Bowling for supervision, leadership w/ ‘The Huddle’

  • Published
  • By Airman 1st Class Lane T. Plummer
  • 86th Airlift Wing Public Affairs
The cracking sounds of bowling pins being violently struck and shuffled to the back of the lane are a fitting background noise as a small group of young Airmen receive drops of wisdom from several senior enlisted visitors.

One of the guests to stop by the senior NCO-led, monthly meeting, nicknamed "The Huddle," is Chief Master Sgt. Kaleth Wright, 3rd Air Force command chief. He rounds up the young group of Airmen to share his slice of advice on leading peers.

"One thing I don't want you to do with all this knowledge is keep it to yourself," he said. "I want you to share this with your friends in your dorm and at work."

The Airmen nod their heads in understanding and know that if there's one thing they will take from the huddle, it's to share the knowledge they are given by people with years of experience in the Air Force.

The Huddle is a developmental program geared toward building rapport and providing a mentorship network for Airmen and NCOs. Its concept starts in the First Term Airmen Center and is revisited through informal gatherings designed to mature and expand established relationships as well as promote personal and professional growth.

According to Master Sgt. Terrance Ladd, 86th Logistics Readiness Squadron fuels operations section chief, the Huddle gives Airmen the opportunity to learn and spend time with senior NCOs in an environment more comfortable to them.

"The Huddle [favors fostering] communication outside the normal work environments and offices to a more relaxed setting that would hopefully promote honest [feedback] from both the mentors and Airmen," said Ladd.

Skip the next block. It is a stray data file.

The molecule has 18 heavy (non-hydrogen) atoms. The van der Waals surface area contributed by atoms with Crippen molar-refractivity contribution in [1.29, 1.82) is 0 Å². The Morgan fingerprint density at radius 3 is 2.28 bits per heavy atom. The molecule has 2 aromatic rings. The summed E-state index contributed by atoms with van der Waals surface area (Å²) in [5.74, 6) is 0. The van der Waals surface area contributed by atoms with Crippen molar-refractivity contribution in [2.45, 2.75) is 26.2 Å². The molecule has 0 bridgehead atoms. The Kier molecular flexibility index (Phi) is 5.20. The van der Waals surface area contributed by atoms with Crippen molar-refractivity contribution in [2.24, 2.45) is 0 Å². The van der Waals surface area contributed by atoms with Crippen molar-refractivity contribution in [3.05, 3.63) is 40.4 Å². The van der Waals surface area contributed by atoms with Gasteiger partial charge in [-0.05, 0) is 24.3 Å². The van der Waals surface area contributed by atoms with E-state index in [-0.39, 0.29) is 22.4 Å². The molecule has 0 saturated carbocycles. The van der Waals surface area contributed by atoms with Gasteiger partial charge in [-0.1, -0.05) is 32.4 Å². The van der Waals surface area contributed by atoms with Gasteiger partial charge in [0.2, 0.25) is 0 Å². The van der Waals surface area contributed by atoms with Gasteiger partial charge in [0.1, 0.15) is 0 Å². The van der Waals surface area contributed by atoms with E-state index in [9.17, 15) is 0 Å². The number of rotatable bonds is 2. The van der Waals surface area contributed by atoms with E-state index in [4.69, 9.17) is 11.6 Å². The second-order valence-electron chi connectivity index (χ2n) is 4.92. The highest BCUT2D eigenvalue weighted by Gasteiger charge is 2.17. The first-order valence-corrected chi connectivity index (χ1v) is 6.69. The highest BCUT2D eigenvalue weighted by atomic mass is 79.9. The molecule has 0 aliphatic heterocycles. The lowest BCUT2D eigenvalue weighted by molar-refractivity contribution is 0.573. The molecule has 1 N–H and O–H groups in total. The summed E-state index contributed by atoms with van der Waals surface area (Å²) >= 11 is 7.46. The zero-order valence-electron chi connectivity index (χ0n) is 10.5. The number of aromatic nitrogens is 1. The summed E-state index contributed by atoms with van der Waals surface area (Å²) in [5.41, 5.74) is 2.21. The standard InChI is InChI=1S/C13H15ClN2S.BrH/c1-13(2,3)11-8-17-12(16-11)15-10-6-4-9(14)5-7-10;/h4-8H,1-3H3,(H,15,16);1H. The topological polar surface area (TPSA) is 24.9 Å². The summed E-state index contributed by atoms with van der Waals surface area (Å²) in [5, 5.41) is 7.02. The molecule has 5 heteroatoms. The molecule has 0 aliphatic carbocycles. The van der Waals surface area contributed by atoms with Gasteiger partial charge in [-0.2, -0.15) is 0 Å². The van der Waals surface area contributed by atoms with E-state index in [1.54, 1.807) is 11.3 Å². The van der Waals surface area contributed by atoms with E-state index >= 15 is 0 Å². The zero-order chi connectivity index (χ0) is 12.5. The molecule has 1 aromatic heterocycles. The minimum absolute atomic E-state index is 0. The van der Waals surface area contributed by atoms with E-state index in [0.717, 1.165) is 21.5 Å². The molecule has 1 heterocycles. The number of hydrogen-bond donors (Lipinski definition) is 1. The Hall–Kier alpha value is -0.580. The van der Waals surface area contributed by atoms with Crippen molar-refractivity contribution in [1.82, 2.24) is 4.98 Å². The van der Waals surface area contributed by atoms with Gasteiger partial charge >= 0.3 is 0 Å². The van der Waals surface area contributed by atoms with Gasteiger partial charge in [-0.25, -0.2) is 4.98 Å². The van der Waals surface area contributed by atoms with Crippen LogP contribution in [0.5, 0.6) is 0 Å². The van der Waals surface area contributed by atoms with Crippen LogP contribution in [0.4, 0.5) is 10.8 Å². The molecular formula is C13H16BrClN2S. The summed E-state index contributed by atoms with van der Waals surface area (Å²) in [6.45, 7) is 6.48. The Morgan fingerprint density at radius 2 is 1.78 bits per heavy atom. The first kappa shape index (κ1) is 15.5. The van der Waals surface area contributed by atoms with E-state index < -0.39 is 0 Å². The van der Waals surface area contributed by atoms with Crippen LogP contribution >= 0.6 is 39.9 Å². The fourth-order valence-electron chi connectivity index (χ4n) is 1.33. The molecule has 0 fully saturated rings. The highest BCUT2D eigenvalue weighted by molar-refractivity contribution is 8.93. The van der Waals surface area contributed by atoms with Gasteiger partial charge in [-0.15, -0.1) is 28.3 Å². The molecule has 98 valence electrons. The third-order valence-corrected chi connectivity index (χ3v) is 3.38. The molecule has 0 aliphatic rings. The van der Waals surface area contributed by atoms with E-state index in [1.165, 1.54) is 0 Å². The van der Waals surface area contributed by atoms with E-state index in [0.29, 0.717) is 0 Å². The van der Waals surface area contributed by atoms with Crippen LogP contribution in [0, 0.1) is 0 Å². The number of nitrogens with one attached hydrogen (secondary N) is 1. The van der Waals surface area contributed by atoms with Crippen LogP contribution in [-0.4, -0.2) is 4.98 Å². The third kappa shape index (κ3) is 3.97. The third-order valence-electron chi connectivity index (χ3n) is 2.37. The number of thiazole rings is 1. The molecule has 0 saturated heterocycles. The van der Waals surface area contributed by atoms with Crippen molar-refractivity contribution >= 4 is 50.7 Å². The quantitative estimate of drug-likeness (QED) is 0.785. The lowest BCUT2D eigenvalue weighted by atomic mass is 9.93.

Attendees are invited to enjoy themselves while interacting with the senior NCOs that host the events. According to Airman Annabell Ryan, 86th Logistics Readiness Squadron fuels apprentice, this wasn't difficult.

"I had a blast bowling with the senior NCOs," said Ryan. "I'd like to see more people show up for the huddle because it gives us Airmen more time to interact with them."

Master Sgt. Dejon Franklin, U.S. Air Forces in Europe command fuels equipment manager, believes that the fun and enjoyment is also a reminder that supervisors care.

"It helps in the development of the Airmen because it shows that senior NCOs have time for them," said Franklin. "When I was a younger Airman, I remember feeling just the opposite. I feel Airmen learn best by the example from consistent and transparent leaders."

Whether there are bowling pins cracking in the background or basketballs pinging off the backboard, the environments are varied and aren't the normal location someone would hold a meeting.

However, with the goal of building relationships and mentorship networks, the Huddle provides the opportunity of developing oneself in an informal setting, and is only beneficial to all involved.

For anyone interested in getting involved or has questions about the Huddle, one can attend these meetings on the last Thursday of every month. If there are any questions, please contact Senior Master Sgt. Dan Kenemore or Senior Master Sgt. Demarcus Tate.